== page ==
Last night’s SCBWI meeting was great fun. Pat Miller brought writing exercises from her favorite writing books. She sure can pick ’em – both the books and the exercises were terrific.
Her handout featured a neat quote:
Being a real writer means being able to do the work on a bad day.
– Norman Mailer
Her choices of Books for Writers?
30 Steps to Becoming a Writer by Scott Edelstein, Running Press, 2005
Writing Tools: 50 Essential Strategies for Every Writer by Roy Peter Clark, Little, Brown, 2006
The Art of War for Writers: Fiction Writing Strategies, Tactics, and Exercises by James Scott Bell. Writers Digest Books, 2009
The Write-Brain Workhook: 366 Exercises to Liberate Your Writing by Bonnie Neubauer. Writer’s Digest Books, 2006
What If? Writing Exercises for Fiction Writers by Anne Bernays and Pamela Painter. Harper Collins, 1990
Pat started her talk by sharing her favorite tip from book number one: keep a writing journal.
I carry a slim one in my purse at all times. Useful for longer pieces of writing, notes at meetings, musings, and stray ideas knocking at the door of my imagination. I also use 750words.com to do my Morning Pages. (Anyone who knows Julia Cameron’s The Artist’s Way knows all about these.)
Then we carried on with a writing exercise: Write a scene totally in dialogue:
“It must have been really hot in here for that to melt. I know, hand me that spatula.”
“You can’t use that.”
“What would you use?”
“That would scratch the paint.”
“A spatula will scrape it too.”
“Not if you hand me the plastic one.”
“It’s a bookshelf, not a non-stick pan.”
“Fine, give me the knife. To hell with the paint.”
What does this sound like to you? (I meant it to be two people bickering about how to get a melted candle off a bookshelf.)
Book Two brought the exercise:
Take a character and outline three expected outcomes from the scene in question. Now outline three unexpected outcomes.
Pat suggested taking a groundhog and having him fall ill the day before Groundhog’s Day, and then the doctor tells him he has to stay in bed for two days.
Expected: stands up and falls down
Gives clothes to friend to have him imitate him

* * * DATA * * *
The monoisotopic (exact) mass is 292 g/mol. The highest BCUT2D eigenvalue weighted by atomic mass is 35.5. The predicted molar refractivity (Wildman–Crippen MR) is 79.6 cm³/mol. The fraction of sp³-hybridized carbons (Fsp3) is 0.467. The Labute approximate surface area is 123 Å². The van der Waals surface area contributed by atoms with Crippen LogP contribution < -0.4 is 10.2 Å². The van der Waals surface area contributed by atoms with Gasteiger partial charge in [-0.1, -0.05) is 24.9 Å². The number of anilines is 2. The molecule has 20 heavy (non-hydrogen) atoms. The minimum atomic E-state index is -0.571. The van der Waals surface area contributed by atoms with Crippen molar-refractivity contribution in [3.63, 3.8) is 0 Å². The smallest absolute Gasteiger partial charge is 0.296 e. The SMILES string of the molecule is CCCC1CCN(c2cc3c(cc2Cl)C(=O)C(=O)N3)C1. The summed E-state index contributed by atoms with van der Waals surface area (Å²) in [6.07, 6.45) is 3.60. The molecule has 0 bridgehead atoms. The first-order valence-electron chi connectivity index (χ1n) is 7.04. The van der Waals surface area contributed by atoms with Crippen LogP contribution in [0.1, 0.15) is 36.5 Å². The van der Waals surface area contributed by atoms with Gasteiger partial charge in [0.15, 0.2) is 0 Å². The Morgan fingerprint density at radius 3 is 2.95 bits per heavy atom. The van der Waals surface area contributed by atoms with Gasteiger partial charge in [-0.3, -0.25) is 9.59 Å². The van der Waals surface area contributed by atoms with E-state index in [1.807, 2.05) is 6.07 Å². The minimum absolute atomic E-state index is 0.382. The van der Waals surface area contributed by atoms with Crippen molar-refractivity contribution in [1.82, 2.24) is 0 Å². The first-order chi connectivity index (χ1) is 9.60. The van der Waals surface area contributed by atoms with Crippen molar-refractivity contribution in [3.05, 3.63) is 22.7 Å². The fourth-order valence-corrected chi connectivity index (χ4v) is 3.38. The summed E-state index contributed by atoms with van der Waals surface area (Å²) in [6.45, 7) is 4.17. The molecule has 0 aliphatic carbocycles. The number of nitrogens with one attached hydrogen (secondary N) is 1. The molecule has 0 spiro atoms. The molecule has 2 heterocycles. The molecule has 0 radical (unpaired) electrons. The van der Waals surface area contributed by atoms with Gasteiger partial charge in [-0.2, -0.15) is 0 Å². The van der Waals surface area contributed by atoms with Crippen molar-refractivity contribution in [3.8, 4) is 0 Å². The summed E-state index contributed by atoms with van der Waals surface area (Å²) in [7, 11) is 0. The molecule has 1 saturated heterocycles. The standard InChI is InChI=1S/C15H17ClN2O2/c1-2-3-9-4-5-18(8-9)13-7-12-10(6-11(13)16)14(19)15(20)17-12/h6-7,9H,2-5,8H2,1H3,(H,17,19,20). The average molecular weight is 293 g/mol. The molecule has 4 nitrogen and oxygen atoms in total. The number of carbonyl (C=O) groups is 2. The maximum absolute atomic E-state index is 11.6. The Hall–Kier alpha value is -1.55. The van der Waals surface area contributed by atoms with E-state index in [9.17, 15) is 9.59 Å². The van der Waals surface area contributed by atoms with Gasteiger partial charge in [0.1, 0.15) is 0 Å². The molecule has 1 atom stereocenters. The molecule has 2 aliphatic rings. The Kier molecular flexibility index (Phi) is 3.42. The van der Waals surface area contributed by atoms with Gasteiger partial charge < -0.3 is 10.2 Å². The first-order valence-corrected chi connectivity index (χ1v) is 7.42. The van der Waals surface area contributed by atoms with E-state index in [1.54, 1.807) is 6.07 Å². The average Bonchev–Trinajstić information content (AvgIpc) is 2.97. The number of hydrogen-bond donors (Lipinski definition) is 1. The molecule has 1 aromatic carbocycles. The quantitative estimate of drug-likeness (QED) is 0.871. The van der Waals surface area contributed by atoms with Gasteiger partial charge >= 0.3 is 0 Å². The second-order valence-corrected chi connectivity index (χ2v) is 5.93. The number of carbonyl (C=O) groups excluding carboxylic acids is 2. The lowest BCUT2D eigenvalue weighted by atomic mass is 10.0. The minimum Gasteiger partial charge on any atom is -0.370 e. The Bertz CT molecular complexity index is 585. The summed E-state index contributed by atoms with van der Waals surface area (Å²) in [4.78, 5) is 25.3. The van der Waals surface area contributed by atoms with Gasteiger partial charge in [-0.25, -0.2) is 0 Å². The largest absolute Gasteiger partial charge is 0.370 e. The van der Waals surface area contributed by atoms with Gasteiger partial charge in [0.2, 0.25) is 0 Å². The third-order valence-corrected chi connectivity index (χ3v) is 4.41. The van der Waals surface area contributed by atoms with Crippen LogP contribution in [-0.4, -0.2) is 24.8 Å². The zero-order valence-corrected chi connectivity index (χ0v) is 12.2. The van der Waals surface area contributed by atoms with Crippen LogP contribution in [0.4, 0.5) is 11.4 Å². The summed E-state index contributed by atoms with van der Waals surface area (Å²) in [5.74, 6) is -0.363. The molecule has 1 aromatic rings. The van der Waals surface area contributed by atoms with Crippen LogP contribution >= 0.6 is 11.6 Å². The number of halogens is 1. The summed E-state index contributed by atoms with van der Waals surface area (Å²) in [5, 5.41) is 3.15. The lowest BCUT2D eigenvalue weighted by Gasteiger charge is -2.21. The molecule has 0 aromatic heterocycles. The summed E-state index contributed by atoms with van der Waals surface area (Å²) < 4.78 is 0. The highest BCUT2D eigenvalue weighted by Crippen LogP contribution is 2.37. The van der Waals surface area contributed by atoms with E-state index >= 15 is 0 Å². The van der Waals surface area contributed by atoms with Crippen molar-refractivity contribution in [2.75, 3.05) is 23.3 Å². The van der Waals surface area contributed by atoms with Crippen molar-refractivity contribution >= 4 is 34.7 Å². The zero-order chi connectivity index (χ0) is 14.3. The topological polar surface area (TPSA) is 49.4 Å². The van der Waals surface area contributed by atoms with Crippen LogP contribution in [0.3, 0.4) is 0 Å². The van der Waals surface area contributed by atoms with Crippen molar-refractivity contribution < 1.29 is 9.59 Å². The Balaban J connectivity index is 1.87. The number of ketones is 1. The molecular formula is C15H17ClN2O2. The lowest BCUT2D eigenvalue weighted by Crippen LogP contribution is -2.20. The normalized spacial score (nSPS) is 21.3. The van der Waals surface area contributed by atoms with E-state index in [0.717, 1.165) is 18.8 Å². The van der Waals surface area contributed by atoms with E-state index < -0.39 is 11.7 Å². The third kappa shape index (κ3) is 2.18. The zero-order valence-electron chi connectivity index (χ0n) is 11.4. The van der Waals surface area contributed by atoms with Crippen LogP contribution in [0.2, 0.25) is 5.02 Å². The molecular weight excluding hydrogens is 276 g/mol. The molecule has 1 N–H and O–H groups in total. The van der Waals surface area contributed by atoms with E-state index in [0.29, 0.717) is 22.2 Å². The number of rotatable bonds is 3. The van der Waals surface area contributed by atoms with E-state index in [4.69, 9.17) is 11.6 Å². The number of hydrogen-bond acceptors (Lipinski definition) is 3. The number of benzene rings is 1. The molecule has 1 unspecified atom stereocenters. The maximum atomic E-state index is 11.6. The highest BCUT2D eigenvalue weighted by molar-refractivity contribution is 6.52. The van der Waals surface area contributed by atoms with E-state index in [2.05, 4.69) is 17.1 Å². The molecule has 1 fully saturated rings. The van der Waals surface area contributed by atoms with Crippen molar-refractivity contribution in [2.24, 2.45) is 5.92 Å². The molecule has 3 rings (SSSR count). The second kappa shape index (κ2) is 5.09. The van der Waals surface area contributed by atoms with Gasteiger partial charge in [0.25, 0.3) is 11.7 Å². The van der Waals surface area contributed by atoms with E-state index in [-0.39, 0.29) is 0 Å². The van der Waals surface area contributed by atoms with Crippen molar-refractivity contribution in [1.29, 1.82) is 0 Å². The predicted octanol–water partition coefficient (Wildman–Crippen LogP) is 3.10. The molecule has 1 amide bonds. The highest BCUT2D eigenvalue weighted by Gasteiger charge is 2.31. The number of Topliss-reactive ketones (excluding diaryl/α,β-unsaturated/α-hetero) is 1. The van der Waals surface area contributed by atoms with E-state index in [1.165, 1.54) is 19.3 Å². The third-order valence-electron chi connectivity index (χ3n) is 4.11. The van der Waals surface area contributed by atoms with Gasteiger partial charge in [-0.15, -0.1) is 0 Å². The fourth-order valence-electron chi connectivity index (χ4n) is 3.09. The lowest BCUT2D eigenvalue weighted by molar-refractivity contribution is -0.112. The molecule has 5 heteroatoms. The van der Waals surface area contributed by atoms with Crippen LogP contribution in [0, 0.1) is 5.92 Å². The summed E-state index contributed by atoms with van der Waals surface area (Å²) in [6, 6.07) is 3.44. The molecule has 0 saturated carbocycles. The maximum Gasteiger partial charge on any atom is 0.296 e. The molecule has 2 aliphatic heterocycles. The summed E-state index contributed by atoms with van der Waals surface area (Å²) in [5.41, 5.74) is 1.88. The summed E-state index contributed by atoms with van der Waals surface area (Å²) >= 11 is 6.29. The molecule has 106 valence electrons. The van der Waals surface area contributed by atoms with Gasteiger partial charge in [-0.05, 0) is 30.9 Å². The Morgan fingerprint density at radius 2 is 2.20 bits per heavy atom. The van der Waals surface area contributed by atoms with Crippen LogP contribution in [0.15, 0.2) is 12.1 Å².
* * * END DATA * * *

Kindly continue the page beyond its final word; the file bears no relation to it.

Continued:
Goes under the covers and won’t come out.
Dies (Okay, so I am a mystery writer. Deal.) As a ghost no shadow so winter goes on.
Pops up and is promptly sick all over the place. “Groundhogs aren’t green. Impostor!”
Hires a Honey Badger to take his place.
The room was really into it by this time, so exercise three was warmly received. (Frankly, this may be exercise four, but think of me kindly as I sit here typing madly away when the doc says I ought to be in bed resting my neck.)
Write the worst paragraph you possibly can.
We met by the tamborine band so I know you couldn’t have heard me when I told you about my book so I thought I’s write it all down and mail it to you cause this is the best idea I’ve ever had and I’ve had a few. I want you to be the one to discover me. The groundhog dies. Really. Dead as a doornail. So they can’t see him. Or his shadow. Get it? Anyway, read the book.
Pat showed us her No Thank You book, a wonderful compilation of Rejection or “No Thank You” letters received over the years. She filed them immediately into a folder (With page protectors no less!) That way when she got rejections she could feel like she was building a future prop to share with classrooms when she did school visits. Great hint: She files the version of the story with the rejection so that she can keep track of the changes as it goes along.
Fourth – or third, remember I was working on scratch paper because I wasn’t as prepared as I should have been and left my slim little book at home. Plus, see previous note about neck.
Write about a sunny May morning…..merged with slinky. Begin with: When I
When I hit the floor that morning, I found ricocheting back into bed. That had never happened to me before, but then I’d never turned 13 before either. Later, when I went to slapsh my face in the bathroom, the water bounced off my skin onto the mirror.
“Oh no,” Mom said when she saw me bounce my way across the kitchen to clutch at the chair by the table. “that spell must have ricocheted when I shot it at your father last night. Hold on,” she said, rummaging in the spice drawer. “Aha. Now hold still” and she blew ginger….
The last exercise was about putting a familiar character in an unfamiliar place:
The prompt she gave us was Goldilocks
Goldilocks stared in the mirror, green eyes stared back at her, a little white showing all around. Her gaze darted upward and another moan escaped her throat. Snow White would sure crow when she saw this. Who went to the Prince’s Ball with green hair?
It was hard to come down from the high of all those exercises to the mundane business of the chapter, but that has its place in the order of things and there was plenty of great news. Lots of new folks in attendance, so that was a nice thing to see as well. Welcome!